In 2015, for example, the national government rejected a provincial request for R35 million, which would have been used to increase water supplies by drilling new boreholes and recycling water. Later appeals by the Cape Town Mayor for disaster relief funding were also rejected. According to local news sources, mismanagement, debt and corruption within the national Department of Water and Sanitation is also to blame. In particular, a failure to properly allocate agricultural water use at the beginning of the drought helped to accelerate the initial depletion of Cape Town's dam levels.


How Will It Affect My Visit?

For resident Capetonians, Level 6 water restrictions mean a ban on irrigation, watering, filling private swimming pools and washing vehicles with municipal drinking water. Personal water consumption is limited to 87 liters per day, and households that use more than 10,500 liters of water per month are liable to fines of up to R10,000. The agricultural sector is expected to reduce water consumption by 60% (compared with pre-2015 usage). Visitors will primarily be affected by the restriction’s stipulation that commercial properties (including hotels) reduce usage by 45%.


For many establishments, this means introducing water-saving measures such as banning baths, fitting showers with devices that reduce water flow and changing linens only when necessary. Many luxury hotels have closed their steam rooms and hot tubs, while most hotel swimming pools are empty. In addition, like Cape Town’s permanent residents, visitors may find that supplies of bottled water are increasingly hard to come by. As agricultural production suffers as a result of water restrictions, food prices and availability are also affected.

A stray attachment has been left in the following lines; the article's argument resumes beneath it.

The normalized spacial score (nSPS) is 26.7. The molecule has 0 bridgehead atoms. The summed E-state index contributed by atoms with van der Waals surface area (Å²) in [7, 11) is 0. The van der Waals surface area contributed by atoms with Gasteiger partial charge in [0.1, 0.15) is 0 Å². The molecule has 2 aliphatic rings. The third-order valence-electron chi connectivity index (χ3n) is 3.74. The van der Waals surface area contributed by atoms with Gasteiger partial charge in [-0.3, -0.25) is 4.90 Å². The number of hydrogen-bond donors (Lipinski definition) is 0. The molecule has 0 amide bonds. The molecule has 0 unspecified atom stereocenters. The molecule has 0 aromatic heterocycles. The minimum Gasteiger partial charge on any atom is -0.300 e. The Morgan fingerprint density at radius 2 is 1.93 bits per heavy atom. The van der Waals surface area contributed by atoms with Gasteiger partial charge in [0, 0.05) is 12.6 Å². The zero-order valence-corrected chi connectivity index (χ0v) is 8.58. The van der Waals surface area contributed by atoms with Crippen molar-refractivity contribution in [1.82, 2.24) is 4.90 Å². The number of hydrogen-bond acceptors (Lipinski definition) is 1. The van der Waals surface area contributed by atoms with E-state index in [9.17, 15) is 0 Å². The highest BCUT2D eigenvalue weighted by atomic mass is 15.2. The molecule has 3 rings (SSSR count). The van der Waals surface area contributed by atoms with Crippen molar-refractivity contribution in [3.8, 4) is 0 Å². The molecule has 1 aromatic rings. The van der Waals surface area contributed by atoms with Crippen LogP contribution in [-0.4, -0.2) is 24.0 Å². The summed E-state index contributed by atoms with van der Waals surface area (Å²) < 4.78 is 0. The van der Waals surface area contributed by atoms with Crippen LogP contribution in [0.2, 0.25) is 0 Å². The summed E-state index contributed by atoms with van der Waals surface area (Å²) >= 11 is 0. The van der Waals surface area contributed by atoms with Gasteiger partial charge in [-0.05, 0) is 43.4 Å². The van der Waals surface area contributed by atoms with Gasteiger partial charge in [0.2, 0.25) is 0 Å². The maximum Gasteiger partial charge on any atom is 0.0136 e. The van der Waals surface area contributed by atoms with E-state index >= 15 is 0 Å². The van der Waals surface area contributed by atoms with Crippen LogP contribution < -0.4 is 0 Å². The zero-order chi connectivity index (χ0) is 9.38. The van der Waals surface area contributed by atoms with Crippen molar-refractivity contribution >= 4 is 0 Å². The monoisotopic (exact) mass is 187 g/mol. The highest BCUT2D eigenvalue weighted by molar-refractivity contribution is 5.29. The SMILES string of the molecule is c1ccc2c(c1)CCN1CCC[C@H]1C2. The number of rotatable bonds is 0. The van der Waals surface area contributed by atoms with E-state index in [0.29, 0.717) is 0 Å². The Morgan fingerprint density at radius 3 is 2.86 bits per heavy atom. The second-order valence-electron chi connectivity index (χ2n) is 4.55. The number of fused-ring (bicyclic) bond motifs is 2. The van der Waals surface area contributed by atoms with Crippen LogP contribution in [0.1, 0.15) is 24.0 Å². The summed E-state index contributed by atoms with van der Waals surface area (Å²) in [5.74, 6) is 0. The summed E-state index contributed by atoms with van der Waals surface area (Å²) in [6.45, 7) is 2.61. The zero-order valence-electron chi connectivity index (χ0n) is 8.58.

How You Can Help

From airline announcements prior to touch-down in Cape Town to signage in public spaces and hotel lobbies, ways that you can help conserve water are being broadcasted throughout the city. Most of these focus on personal water-saving tactics, including limiting your shower time to two minutes, turning off the tap whilst brushing your teeth and limiting the frequency with which you flush the toilet. The tourism board’s Save Like a Local campaign gives a full list of ways that you can help, while this handy calculator helps you to make sure that you’re not exceeding your 87 liter per day allowance.


Before booking your hotel, make sure to enquire about the water-saving measures that it has in place. 

The Future

With Day Zero fast approaching, there is no doubt that the current water situation in Cape Town is dire. The permanence of factors including climate change and the ever-increasing South African population mean that the problems faced by Cape Town over the last three years are likely to become the norm; and yet, despite the ineptitude of national government, the city itself has one of the most effective water management programs in the world. 

Plans to increase Cape Town’s water supplies are underway, with seven projects ranging from new desalination plants to groundwater extraction schemes expected to supply an additional 196 million liters of water per day between February and July 2018. It is hoped that these measures (combined with diligent adherence to the Level 6 restrictions) will be enough to prevent the specter of Day Zero from becoming a reality.

Should I Still Visit?

In the meantime, it’s important for visitors to remember that the things that make Cape Town special—from its world-class restaurants to its idyllic beaches—remain the same.  

The minor inconveniences experienced by tourists as a result of the water crisis are a small price to pay for the wonder of a visit to the Mother City. Even during peak season, tourists increase Cape Town’s population by just 1-3%, and therefore make little difference to the city’s overall water consumption (assuming they adhere to restrictions). However, the income generated by your visit is needed now more than ever before. So, instead of canceling your trip to Cape Town, simply be mindful of the drought and make sure to do your bit to help.